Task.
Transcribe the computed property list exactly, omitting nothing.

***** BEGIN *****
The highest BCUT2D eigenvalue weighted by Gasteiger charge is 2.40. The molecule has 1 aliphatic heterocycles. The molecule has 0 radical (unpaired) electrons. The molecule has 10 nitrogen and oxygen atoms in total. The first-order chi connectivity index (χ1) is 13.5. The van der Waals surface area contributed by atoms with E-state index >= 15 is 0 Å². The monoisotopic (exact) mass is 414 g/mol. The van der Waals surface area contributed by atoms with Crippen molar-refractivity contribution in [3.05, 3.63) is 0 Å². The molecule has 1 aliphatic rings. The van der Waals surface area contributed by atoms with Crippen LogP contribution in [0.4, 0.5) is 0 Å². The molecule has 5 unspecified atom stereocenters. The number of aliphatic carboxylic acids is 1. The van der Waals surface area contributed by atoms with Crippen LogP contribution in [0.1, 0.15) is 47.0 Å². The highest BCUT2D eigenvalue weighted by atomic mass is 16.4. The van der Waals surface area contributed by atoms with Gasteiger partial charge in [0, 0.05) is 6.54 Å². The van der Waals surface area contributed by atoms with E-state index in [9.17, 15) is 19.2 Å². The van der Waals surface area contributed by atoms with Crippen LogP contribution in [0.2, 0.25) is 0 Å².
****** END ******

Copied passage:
The highest BCUT2D eigenvalue weighted by Gasteiger charge is 2.40. The molecule has 1 aliphatic heterocycles. The molecule has 0 radical (unpaired) electrons. The molecule has 10 nitrogen and oxygen atoms in total. The first-order chi connectivity index (χ1) is 13.5. The van der Waals surface area contributed by atoms with E-state index >= 15 is 0 Å². The monoisotopic (exact) mass is 414 g/mol. The van der Waals surface area contributed by atoms with Crippen molar-refractivity contribution in [3.05, 3.63) is 0 Å². The molecule has 1 aliphatic rings. The van der Waals surface area contributed by atoms with Crippen LogP contribution in [0.4, 0.5) is 0 Å². The molecule has 5 unspecified atom stereocenters. The number of aliphatic carboxylic acids is 1. The van der Waals surface area contributed by atoms with Crippen LogP contribution in [0.1, 0.15) is 47.0 Å². The highest BCUT2D eigenvalue weighted by atomic mass is 16.4. The van der Waals surface area contributed by atoms with Gasteiger partial charge in [0, 0.05) is 6.54 Å². The van der Waals surface area contributed by atoms with E-state index in [9.17, 15) is 19.2 Å². The van der Waals surface area contributed by atoms with Crippen LogP contribution in [0.2, 0.25) is 0 Å².